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Nov 23, 2011
DCFS Appeals Federal Decision Regarding Emergency Funds
Reduces FY 12 Budget by $7.1 million

BATON ROUGE -- The Department of Children and Family Services today announced it has appealed a decision by the U.S. Department of Health and Human Services (HHS) that denies the utilization of Deepwater Horizon oil spill expenditures to qualify for Temporary Assistance for Needy Families (TANF) Emergency Funds, and as a result, DCFS is reducing $7.1 million in expenditures.

Secretary Johnson said, "We believe the regulations are very clear that these expenditures from the oil spill should qualify for TANF funds. The decision by the federal government is just the latest example of how the state and our people have been negatively impacted by the oil spill. The bottom line is that these funds provided by BP, as a result of the spill, provided assistance to needy families who were impacted by the disaster. These same families would have more than likely had to apply for regular TANF assistance had it not been for the funds provided by BP."

Johnson said that while DCFS is waiting on a judgment of its appeal, it was fiscally responsible to strategically reduce the FY 12 budget to cover the $7.1 million previously denied.

Johnson said that by adjusting all means of financing within the agency, DCFS was able to minimize the impact to programs and services funded by TANF. Without these adjustments, selected TANF programs would have been reduced by around 26 percent, instead of most of the programs being reduced by around 5 percent.

Reductions in state general funds include:
Child Welfare - Family Resource Centers - $1.5 million - This reduces contracts for Family Resource Centers for services that will once again be handled by DCFS child welfare staff.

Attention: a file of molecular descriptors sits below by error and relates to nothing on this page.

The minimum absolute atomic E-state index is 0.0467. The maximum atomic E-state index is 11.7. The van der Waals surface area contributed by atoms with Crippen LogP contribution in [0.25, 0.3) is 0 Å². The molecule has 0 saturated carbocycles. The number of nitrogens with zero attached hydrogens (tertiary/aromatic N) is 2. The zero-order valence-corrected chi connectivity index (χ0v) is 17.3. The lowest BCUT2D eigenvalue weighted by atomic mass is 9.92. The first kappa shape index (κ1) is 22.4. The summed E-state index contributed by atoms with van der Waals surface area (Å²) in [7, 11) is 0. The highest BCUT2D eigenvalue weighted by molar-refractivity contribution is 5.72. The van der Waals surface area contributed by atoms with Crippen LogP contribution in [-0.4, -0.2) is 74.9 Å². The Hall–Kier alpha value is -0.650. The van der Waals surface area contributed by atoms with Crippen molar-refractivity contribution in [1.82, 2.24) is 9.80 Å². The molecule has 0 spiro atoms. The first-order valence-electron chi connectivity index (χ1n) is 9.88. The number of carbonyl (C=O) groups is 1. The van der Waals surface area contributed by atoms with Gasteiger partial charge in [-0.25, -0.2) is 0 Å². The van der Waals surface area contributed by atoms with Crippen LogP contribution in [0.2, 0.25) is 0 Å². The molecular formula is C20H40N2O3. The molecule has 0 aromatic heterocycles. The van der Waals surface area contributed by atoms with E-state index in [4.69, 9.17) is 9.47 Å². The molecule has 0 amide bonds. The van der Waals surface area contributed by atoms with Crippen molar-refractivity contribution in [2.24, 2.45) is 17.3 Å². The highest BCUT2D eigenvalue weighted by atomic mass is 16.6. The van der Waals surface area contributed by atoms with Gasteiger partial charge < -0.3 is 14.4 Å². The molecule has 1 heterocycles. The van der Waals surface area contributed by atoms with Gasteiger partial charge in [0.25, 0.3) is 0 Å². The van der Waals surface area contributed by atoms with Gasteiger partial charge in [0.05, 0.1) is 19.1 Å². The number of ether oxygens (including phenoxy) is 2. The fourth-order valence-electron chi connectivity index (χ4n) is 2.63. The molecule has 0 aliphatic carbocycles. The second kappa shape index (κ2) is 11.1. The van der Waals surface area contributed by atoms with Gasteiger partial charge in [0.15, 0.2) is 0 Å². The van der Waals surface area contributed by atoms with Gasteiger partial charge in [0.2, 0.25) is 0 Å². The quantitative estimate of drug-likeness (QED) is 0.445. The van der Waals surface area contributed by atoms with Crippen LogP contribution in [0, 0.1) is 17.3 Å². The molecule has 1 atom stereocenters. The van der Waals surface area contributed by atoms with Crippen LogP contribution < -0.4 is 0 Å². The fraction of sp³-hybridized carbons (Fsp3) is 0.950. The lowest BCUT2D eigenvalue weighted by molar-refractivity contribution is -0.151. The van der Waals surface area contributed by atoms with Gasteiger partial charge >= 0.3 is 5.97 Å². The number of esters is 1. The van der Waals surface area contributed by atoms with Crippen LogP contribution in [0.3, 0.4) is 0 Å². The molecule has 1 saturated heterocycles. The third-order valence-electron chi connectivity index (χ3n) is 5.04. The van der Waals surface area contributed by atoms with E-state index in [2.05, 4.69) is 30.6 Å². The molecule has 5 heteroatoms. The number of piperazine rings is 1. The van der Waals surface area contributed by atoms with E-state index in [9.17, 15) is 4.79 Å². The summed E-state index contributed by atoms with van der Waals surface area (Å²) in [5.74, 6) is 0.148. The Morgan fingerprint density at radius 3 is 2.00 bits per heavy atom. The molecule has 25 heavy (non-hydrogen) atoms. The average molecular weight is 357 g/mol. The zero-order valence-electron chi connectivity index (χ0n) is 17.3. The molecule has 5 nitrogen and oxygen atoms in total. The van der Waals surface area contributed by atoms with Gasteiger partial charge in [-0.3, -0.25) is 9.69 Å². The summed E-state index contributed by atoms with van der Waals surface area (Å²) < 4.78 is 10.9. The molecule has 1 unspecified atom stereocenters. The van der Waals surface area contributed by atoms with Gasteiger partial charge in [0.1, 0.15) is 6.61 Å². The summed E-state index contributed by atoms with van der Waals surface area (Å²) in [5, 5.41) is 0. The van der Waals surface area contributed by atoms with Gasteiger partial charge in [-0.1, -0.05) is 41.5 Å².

Young Adult Program (YAP) - $310,848 - The YAP program assists youth who have aged out of foster care and are in need of further support and services. To help offset this reduction, DCFS will utilize contracts with local governments regarding homelessness to prioritize funds for youth aging out of foster care.

Administrative - $250,000 - This reduction will occur through efficiencies and streamlining of resources.

Two-Parent STEP Program - $200,000 - This is an optional state program that currently serves only 61 cases statewide.

Reductions in state general and federal funds include:

Child Support District Attorney Contracts - $2.7 million ($700,000 SGF, $2 million federal) - Realignment of contracts to reflect eligible and actual expenditures in the collection of child support collections.

TANF Initiatives (all federal funded):
  • Office of Juvenile Justice (OJJ) Programs - $1 million
These are funds being provided for the first time this year to the Office of Juvenile Justice (OJJ) that will be reduced. The program is funded for a certain number of slots but they are not forecasted to fill them.

Reductions to the following initiatives are 5 percent or less of what was spent last fiscal year for each program and were funded during a time of unprecedented TANF surpluses which have been exhausted. As a result, these programs have been reduced to bring expenditures in line with current TANF revenues.
  • CASA - $233,500
  • Drug Courts - $232,389
  • Early Childhood Supports - $197,345
  • Substance Abuse - $196,784
  • Nurse Family Partnership - $185,000
  • Abortion Alternatives - $75,000
  • Homeless Initiative - $42,489
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